Wednesday, 24 of January of 2018

Swan & Goose Count Jan.10th 2018

Red-tailed Hawk

 

American Kestrel

 

Pileated Woodpecker

 

Trumpeter Swans & Ring-necked Ducks

 

Muddy Trumpter Swans

 

Attack by American Kestrel

 

Greater White-fronted Goose

Today was a real pain in the butt, literally, the rain that was forecast never happened, there were great birds all over and we hit a 5 year high for Trumpeter Swans. Back to this pain in the butt, I was suffering today with a terrible lower back pain and could hardly walk, Barry being the gentleman that he is even brought my scope to me while I leaned up against the vehicle to count the swans. Zan on the other hand thought that we had a touch of a breath problem and plied us with breath mints and Jane being the newby brought along some Christmas cookies. Elizabeth did a great job on the walkie-talkie.
5 counters left the dog park and we were quickly counting Canada Geese at the school and the golf driving range. Strangely this week the geese numbers took a major dive and we could only find 617, down almost a quarter. The Trumpeter Swans on the other hand came at us in near record numbers with just under 700 counted, we have never reached these numbers since the spring of 2013. Eagle numbers were down as is expected at this time of year.
When we got to Somenos Lake we were greeted by a nice Pileated Woodpecker trying it’s hardest to top this cottonwood tree, be interesting to see if next week if the top of this tree which is home to nesting swallows in the spring has any top left on it. Out on the lake Barry spotted three little ducks with their tails turned up, these were the first Ruddy Ducks that we have encountered this season. A few swans were added and we headed off up the highway. Funny we had just mentioned about the Kestrel not being around lately and there he was sitting on top of the flagpole at the exhibition grounds. As Barry was taking it’s picture a Red-tailed Hawk came in from behind and chased the Kestrel off the pole, well the American Kestrel took offense to this and went after the Red-tail which by this time had landed in a small tree, the Kestrel dive bombed the larger bird and squealed his annoyance at being disturbed from hunting, all the time Barry had the camera on rapid fire as we called out here it comes again. Such fun to watch as nature showed us one of it’s wonders.
Down to Quist’s farm where good numbers of birds were awaiting our counting and by the time we left we had added over 130 swans to our ever growing list. Along Westholme Road we saw some resident Eurasian Collared-Doves, a Great Blue Heron and sundry dickie birds. Richards Trail was next and a nice flock of Canada Geese contained one Great White-fronted Goose which gave us good photo opportunities. You could easily see why hunters call these adult birds speckled bellies. Somehow we went into some sort of time lapse as we totally forgot to go up Herd Road and found ourselves on Tom Windsor Drive counting geese, so we could have missed a few birds with that miss.
Today we had a new guest Elizabeth along with us and we were hoping to show her some Elk, but not this week I’m afraid.
After the break we headed over to the Boys and Sahilton Road area and the latter came through with a nice flock of swans with what appeared to be a possible family group of Tundra swans with one adult and two immature, there well could have been more out there but the birds were busy feeding with some swans having so much mud on their bills it was hard to tell what species they were. We left having counted over 130 birds. On the west side we found another large flock of swans near the corn fields on Koksilah Road, this is always a awkward spot to count made even harder this week as I hobbled back up the hill with the scope with Barry in tow in case I collapsed half way up. When all was said and done another 125+ Trumpeters were added and I’m sure many were lurking back behind the trees out of our prying eyes. Working on a tip we headed up Riverside Road and found a small flock of 18 swans and a strange bird walking up a field and as we got closer it turned out to be a Northern Flicker going for a stroll, acting more like a Green Woodpecker from the old country who spend a lot of time on the ground. On and around to Bench where way down the field a small group of 30+ swans were having a kick around. Dougan’s Flats was once again void of any birds, not sure whats going on out there but Barry spotted a funny looking thing out in the fields which closely resembled a hunting blind. Off we went to St Catherine’s and oh my what were all those white things down in the field. Once again I was propped up against the Jeep with the scope counting the crowds of swans and geese. 184 swans and 100 geese later and we were heading off down the road. Koksilah Road had a handful of swans for the first time in a while.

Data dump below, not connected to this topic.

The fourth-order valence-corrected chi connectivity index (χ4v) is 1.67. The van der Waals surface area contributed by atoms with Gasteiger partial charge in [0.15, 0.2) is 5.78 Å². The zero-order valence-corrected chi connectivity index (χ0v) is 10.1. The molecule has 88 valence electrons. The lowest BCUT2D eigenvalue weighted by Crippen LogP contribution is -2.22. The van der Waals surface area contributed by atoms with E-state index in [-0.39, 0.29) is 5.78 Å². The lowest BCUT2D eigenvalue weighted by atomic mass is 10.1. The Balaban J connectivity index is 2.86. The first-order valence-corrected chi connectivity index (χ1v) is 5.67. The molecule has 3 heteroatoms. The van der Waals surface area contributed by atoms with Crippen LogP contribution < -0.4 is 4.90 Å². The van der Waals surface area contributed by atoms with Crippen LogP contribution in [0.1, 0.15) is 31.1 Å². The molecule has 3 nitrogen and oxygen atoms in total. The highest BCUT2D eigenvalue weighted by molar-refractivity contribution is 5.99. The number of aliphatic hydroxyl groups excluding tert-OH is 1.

Dinsdale’s Farm like Dougan’s Flats was lacking any birds at all so it was left up to the Dock Road to give us our final additions with 25 Trumpeters and a few Mute Swans.
That was it great time with a great group of friends and still no rain at the end, couldn’t be better.

Photo Credits
Greater White-fronted Goose by Derrick Marven
Attack by the American Kestrel by Barry Hetschko
Muddy Trumpeter by Derrick Marven
Trumpeters and Ring-necked Ducks by Barry Hetschko
Pileated Woodpecker by Zan Stenhouse
American Kestrel by Zan Stenhouse
Red-tailed Hawk by Zan Stenhouse

Derrick
in severe pain